Today I dropped Chris Williams off at the airport for his journey home to Wales, and I cannot believe how quickly the last three weeks have rushed by.
In addition to Chris teaching two classes on making Welsh stick chairs, Chris and I spent a lot of time working on his forthcoming book, “The Life & Work of John Brown.” The book has – like all books – taken some hard left turns as it germinated below the soil. And Chris and I have spent many evenings sorting out the important chapters.
But the biggest discussion has been over whether or not to include detailed plans of a chair in the book.
After much thought, Chris concluded that adding plans to the book would go against the spirit of how John Brown made chairs during his life (and how Chris makes chairs now). John Brown and Chris contend that no two Welsh stick chairs should ever be identical. Instead, each chair should be built to suit the materials at hand, the skills of the maker and the tools available.
Don’t worry. You’ll be able to build a Welsh stick chair after reading Chris’s book. But your chair will start from a personal place instead of from an established pattern.
That’s how Chris built his first chair. He’d read John Brown’s “Welsh Stick Chairs,” and then figured out his own way by observing the chairs in John Brown’s book.
It’s not an easy way to make a chair. But it is satisfying. I built my first chair in a class, but my second chair went in a different direction than the first one. Even today I don’t expect my chairs to end up how I envision them in my mind or on paper. Each has a life of its own.
Chris tries to imbue his classes with the same spirit. His students were encouraged to go their own direction with their chairs. There are, of course, limits to what you can do during five days. But I was impressed by how some students took this idea to heart.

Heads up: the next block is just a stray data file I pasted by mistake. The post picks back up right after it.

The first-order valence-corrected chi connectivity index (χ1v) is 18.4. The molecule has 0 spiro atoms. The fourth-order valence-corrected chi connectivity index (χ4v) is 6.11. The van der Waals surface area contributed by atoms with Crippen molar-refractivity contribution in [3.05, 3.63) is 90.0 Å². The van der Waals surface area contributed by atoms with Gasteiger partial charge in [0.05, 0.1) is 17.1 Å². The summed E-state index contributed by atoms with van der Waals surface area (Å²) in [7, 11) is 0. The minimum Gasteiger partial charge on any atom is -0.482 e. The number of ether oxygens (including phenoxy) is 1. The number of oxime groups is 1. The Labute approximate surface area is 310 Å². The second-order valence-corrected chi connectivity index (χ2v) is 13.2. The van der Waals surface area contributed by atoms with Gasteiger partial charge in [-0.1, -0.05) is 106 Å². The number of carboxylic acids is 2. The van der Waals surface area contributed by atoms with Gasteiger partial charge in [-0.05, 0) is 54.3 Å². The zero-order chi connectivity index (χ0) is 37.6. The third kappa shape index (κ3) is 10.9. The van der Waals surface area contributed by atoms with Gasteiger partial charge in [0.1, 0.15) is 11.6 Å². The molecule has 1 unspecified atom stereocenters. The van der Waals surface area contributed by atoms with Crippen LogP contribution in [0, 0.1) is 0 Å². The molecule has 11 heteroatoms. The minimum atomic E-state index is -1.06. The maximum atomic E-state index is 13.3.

All of the chairs in the classes had four back sticks, but that’s where the similarities ended.
In the real world, Welsh stick chairs have enormous variations – in the number of back sticks (three sticks up to 11 or so). The shape of the seat (circle, rectangle, D-shaped etc). The construction of the arm. The undercarriage (if there even is an undercarriage). The comb. Plus the length of all the long stocks and short sticks, and the rake and splay of every component.
So when you look at Chris’s chair, or mine, or one of the thousands being built, know that your chair shouldn’t look like that. Exactly. Or at all. But it should look Welsh. And that is something you have to develop an eye for and will definitely be covered in Chris’s book.
— Christopher Schwarz
P.S. When will this book be out? Chris plans to have the writing done this fall. I’ll design it in November and December. And we hope it will be in your hands in February or March 2020.